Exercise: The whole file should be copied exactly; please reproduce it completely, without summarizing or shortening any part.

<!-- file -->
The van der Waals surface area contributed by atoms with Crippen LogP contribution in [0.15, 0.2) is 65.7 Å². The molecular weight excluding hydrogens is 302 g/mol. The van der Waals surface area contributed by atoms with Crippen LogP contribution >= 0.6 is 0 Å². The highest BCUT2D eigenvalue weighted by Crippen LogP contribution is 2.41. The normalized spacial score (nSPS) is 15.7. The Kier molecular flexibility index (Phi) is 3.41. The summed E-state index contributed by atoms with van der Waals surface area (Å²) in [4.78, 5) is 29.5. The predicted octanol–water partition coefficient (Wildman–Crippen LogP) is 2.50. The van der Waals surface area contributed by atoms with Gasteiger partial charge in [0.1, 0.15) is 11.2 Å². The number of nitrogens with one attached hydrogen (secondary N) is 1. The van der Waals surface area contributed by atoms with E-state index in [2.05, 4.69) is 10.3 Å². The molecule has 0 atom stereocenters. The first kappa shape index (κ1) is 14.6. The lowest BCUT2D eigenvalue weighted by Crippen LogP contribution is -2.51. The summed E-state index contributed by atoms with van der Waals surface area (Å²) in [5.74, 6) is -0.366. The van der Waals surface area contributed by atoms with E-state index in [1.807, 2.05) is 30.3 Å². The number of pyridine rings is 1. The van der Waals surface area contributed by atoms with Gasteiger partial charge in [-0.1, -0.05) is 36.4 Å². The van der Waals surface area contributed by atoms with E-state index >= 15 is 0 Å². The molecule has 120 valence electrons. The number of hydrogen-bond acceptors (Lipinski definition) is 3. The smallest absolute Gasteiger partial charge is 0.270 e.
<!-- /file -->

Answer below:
The van der Waals surface area contributed by atoms with Crippen LogP contribution in [0.15, 0.2) is 65.7 Å². The molecular weight excluding hydrogens is 302 g/mol. The van der Waals surface area contributed by atoms with Crippen LogP contribution >= 0.6 is 0 Å². The highest BCUT2D eigenvalue weighted by Crippen LogP contribution is 2.41. The normalized spacial score (nSPS) is 15.7. The Kier molecular flexibility index (Phi) is 3.41. The summed E-state index contributed by atoms with van der Waals surface area (Å²) in [4.78, 5) is 29.5. The predicted octanol–water partition coefficient (Wildman–Crippen LogP) is 2.50. The van der Waals surface area contributed by atoms with Gasteiger partial charge in [0.1, 0.15) is 11.2 Å². The number of nitrogens with one attached hydrogen (secondary N) is 1. The van der Waals surface area contributed by atoms with E-state index in [2.05, 4.69) is 10.3 Å². The molecule has 0 atom stereocenters. The first kappa shape index (κ1) is 14.6. The lowest BCUT2D eigenvalue weighted by Crippen LogP contribution is -2.51. The summed E-state index contributed by atoms with van der Waals surface area (Å²) in [5.74, 6) is -0.366. The van der Waals surface area contributed by atoms with E-state index in [1.807, 2.05) is 30.3 Å². The number of pyridine rings is 1. The van der Waals surface area contributed by atoms with Gasteiger partial charge in [-0.1, -0.05) is 36.4 Å². The van der Waals surface area contributed by atoms with E-state index >= 15 is 0 Å². The molecule has 120 valence electrons. The number of hydrogen-bond acceptors (Lipinski definition) is 3. The smallest absolute Gasteiger partial charge is 0.270 e.